Thursday, May 25, 2023, 11:00 am — Videoconference / Virtual Event (see link below)
The representation of convection in global climate models is one of the most challenging scientific issues in climate modeling. Many deficiencies in precipitation and climate variability simulations and uncertainties in climate change projections can be traced to the poor representation of convection. Two major recent enhancements of Zhang and McFarlane (ZM, 1995) convection parameterization scheme for the version 3 of E3SM:convective mass flux adjustment and convective microphysics parameterization, will be discussed in this presentation. Recent observational studies suggest that the large-scale dynamical forcing (vertical motion) plays important roles in deep convection development. We developed a convective mass flux adjustment approach to represent the dynamical effects of large-scale vertical motion on convection. The coupling of convection with large-scale circulation significantly improves the simulation of climate variability in E3SM across multiple scales from the diurnal cycle, convectively coupled equatorial waves, to the Madden-Julian Oscillation (MJO). Microphysical processes in convective clouds play important roles in aerosol, cloud, circulation, and climate interaction, which can greatly affect cloud precipitation efficiency, latent heating, cloud radiative properties, and thus climate. We developed a two-moment (mass and number concentration), five-class (liquid, ice, rain, snow, and graupel) convective microphysics parameterization and implemented it in the ZM convection scheme in E3SM. This scheme is linked to aerosols through cloud droplet activation and ice nucleation processes, and to stratiform cloud parameterization through convective detrainment of cloud liquid/ice water content and droplet/crystal number concentration, which improves the representation of interactions between aerosols, convective, and stratiform clouds in E3SM. The convective microphysics parameterization also improves the simulation of tropical variability in E3SM.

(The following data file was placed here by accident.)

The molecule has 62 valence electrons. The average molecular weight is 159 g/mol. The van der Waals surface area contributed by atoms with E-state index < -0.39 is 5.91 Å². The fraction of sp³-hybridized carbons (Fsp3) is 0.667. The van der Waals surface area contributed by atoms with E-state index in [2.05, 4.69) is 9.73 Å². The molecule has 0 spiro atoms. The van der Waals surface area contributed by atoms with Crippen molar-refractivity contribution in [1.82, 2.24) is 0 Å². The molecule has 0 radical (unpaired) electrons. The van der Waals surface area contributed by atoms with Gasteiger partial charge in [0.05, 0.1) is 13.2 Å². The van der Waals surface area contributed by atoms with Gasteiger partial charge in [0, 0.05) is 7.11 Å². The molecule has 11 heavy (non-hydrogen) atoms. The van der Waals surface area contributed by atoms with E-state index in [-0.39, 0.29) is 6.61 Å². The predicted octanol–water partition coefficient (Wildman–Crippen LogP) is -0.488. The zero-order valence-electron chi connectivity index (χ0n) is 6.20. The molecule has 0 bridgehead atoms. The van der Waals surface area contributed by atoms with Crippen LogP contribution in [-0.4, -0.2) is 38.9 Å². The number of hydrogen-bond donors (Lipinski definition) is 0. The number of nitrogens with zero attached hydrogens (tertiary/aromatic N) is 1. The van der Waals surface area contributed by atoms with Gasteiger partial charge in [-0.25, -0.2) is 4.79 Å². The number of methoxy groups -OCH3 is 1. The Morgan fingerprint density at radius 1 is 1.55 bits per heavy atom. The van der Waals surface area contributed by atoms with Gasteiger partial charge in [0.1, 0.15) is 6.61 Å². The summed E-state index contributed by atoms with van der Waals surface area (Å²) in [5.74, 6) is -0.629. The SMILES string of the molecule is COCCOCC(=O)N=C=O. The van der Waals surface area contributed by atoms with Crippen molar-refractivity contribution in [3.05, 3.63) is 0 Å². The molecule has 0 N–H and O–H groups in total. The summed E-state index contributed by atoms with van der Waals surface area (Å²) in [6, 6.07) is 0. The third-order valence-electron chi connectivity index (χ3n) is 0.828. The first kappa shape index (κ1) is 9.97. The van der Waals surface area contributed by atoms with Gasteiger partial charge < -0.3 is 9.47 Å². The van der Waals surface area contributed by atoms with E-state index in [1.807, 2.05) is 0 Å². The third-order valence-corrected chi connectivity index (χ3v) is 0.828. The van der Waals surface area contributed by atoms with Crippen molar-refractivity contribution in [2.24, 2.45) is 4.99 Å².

Hosted by: Wuyin Lin
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